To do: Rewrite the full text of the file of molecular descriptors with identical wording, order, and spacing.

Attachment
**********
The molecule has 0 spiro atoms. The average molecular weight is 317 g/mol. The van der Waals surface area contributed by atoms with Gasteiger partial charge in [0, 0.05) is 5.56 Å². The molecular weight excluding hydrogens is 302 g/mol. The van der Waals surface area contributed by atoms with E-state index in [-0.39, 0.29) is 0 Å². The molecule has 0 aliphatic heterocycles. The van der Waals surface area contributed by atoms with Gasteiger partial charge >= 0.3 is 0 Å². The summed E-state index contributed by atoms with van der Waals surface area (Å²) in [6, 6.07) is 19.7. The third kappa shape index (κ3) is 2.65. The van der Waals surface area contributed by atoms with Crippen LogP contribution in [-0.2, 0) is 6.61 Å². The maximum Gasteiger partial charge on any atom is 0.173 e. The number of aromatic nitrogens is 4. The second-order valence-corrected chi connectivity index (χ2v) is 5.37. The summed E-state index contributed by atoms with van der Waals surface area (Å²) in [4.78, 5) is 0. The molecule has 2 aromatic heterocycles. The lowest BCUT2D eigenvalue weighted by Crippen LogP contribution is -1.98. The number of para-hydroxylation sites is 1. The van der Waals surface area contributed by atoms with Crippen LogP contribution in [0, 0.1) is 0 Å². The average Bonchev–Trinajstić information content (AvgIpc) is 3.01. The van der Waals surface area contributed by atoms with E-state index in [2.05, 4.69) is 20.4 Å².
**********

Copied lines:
The molecule has 0 spiro atoms. The average molecular weight is 317 g/mol. The van der Waals surface area contributed by atoms with Gasteiger partial charge in [0, 0.05) is 5.56 Å². The molecular weight excluding hydrogens is 302 g/mol. The van der Waals surface area contributed by atoms with E-state index in [-0.39, 0.29) is 0 Å². The molecule has 0 aliphatic heterocycles. The van der Waals surface area contributed by atoms with Gasteiger partial charge >= 0.3 is 0 Å². The summed E-state index contributed by atoms with van der Waals surface area (Å²) in [6, 6.07) is 19.7. The third kappa shape index (κ3) is 2.65. The van der Waals surface area contributed by atoms with Crippen LogP contribution in [-0.2, 0) is 6.61 Å². The maximum Gasteiger partial charge on any atom is 0.173 e. The number of aromatic nitrogens is 4. The second-order valence-corrected chi connectivity index (χ2v) is 5.37. The summed E-state index contributed by atoms with van der Waals surface area (Å²) in [4.78, 5) is 0. The molecule has 2 aromatic heterocycles. The lowest BCUT2D eigenvalue weighted by Crippen LogP contribution is -1.98. The number of para-hydroxylation sites is 1. The van der Waals surface area contributed by atoms with Crippen LogP contribution in [0, 0.1) is 0 Å². The average Bonchev–Trinajstić information content (AvgIpc) is 3.01. The van der Waals surface area contributed by atoms with E-state index in [2.05, 4.69) is 20.4 Å².